Mark Benjamin, CEO of Nuance, stated, “Over the past three years, Nuance has streamlined its portfolio to focus on the healthcare and enterprise AI segments, where there has been accelerated demand for advanced conversational AI and ambient solutions. To seize this opportunity, we need the right platform… The path forward is clearly with Microsoft.”
Products from Nuance are currently used by more than 55% of physicians, 75% of radiologists and in 77% of U.S. hospitals, according to Microsoft. Nuance’s Healthcare Cloud revenue experienced 37% year-over-year growth in Nuance’s fiscal year 2020 (ended September 2020).
Nuance has a series of AI products tailored for clinical settings, including a virtual assistant for electronic health records, a multi-party conversation transcription service, and a deep learning language model that converts clinical conversations into structured notes for integration into health records, according to the VentureBeat account.
Healthcare workers are also using Microsoft products such as Outlook, Teams, Office and messaging apps. Now Microsoft is in a good position to integrate those with clinical applications and data engineering that enables machine learning models and data analytics tools to span a range of data sources.
Acquisition Speaks to Microsoft’s AI Strategy
Commenting on Microsoft’s AI strategy, the author of the VentureBeat account, Ben Dickson, a software engineer and the founder of the TechTalks blog, stated, “Microsoft evolved from being Nuance’s cloud provider to its partner to its owner. And this evolution tells us a lot about Microsoft’s AI strategy, which I think is very smart, given how fast things can change in the AI industry. The enterprise AI sector has come a long way toward creating applications that can solve real-world problems. But we still haven’t figured out many things. And as new technologies and companies continue to develop, Microsoft will be watching and picking winners.”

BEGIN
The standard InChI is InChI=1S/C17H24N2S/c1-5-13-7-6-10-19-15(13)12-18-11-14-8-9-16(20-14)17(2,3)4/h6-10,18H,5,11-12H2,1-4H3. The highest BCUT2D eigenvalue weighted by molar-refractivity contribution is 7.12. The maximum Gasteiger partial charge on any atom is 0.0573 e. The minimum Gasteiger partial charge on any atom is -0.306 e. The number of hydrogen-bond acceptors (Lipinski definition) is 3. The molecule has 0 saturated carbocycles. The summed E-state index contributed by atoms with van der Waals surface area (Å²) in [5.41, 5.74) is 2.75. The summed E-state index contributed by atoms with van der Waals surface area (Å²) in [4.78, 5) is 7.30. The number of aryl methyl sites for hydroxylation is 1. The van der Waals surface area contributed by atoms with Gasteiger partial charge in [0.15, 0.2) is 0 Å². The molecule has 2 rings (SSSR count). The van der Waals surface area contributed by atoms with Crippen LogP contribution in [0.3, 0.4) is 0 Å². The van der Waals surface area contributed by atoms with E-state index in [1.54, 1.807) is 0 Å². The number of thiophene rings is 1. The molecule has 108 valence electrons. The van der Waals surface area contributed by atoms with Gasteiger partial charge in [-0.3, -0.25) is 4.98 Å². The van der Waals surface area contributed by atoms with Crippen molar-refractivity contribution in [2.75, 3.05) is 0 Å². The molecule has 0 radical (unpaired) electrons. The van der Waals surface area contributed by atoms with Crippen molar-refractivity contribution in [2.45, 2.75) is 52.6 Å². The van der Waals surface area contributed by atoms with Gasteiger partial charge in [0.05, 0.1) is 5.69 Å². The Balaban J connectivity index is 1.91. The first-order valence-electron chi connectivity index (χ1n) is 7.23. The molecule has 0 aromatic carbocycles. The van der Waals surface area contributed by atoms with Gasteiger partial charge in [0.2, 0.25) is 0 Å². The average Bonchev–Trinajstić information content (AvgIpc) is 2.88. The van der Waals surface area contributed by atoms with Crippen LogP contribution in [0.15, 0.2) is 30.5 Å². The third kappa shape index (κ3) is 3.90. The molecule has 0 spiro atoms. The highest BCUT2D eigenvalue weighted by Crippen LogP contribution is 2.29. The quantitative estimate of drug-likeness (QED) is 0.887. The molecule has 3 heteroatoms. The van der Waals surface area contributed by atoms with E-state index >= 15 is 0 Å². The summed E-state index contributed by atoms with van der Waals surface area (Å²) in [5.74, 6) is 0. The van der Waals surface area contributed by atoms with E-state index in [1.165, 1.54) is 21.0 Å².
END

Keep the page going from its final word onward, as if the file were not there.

Janet Baker, cofounder of Dragon Systems in 1982, commented in an account in the Boston Globe, “We wanted to find an audacious goal that was interesting, and multidisciplinary, and something we could achieve in our lifetimes. And if we did, it would have a positive impact on society.”
Nuance, which today has some 825 employees in Massachusetts, acquired other regional companies that included SpeechWorks, eScription, VoiceSignal Technologies, and Vlingo. Stu Patterson, former chief executive of SpeechWorks, stated that Nuance “has more intellectual property around speech than anybody on earth.”